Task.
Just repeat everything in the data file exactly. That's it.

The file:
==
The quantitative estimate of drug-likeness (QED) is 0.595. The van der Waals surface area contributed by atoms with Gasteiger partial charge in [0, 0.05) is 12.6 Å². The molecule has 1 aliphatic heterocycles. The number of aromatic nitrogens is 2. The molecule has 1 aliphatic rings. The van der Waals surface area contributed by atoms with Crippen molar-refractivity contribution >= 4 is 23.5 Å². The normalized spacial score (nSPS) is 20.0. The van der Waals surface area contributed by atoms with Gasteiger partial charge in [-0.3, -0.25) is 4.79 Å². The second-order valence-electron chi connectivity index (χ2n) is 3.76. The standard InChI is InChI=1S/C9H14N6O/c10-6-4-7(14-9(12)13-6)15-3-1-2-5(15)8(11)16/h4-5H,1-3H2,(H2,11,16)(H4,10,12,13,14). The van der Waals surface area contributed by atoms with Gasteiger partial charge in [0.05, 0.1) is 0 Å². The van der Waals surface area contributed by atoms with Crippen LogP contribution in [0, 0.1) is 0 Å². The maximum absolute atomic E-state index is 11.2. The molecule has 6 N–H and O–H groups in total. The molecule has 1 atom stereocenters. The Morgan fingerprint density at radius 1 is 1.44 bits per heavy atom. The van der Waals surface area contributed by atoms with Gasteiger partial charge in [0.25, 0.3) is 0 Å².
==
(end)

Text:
The quantitative estimate of drug-likeness (QED) is 0.595. The van der Waals surface area contributed by atoms with Gasteiger partial charge in [0, 0.05) is 12.6 Å². The molecule has 1 aliphatic heterocycles. The number of aromatic nitrogens is 2. The molecule has 1 aliphatic rings. The van der Waals surface area contributed by atoms with Crippen molar-refractivity contribution >= 4 is 23.5 Å². The normalized spacial score (nSPS) is 20.0. The van der Waals surface area contributed by atoms with Gasteiger partial charge in [-0.3, -0.25) is 4.79 Å². The second-order valence-electron chi connectivity index (χ2n) is 3.76. The standard InChI is InChI=1S/C9H14N6O/c10-6-4-7(14-9(12)13-6)15-3-1-2-5(15)8(11)16/h4-5H,1-3H2,(H2,11,16)(H4,10,12,13,14). The van der Waals surface area contributed by atoms with Gasteiger partial charge in [0.05, 0.1) is 0 Å². The van der Waals surface area contributed by atoms with Crippen LogP contribution in [0, 0.1) is 0 Å². The maximum absolute atomic E-state index is 11.2. The molecule has 6 N–H and O–H groups in total. The molecule has 1 atom stereocenters. The Morgan fingerprint density at radius 1 is 1.44 bits per heavy atom. The van der Waals surface area contributed by atoms with Gasteiger partial charge in [0.25, 0.3) is 0 Å².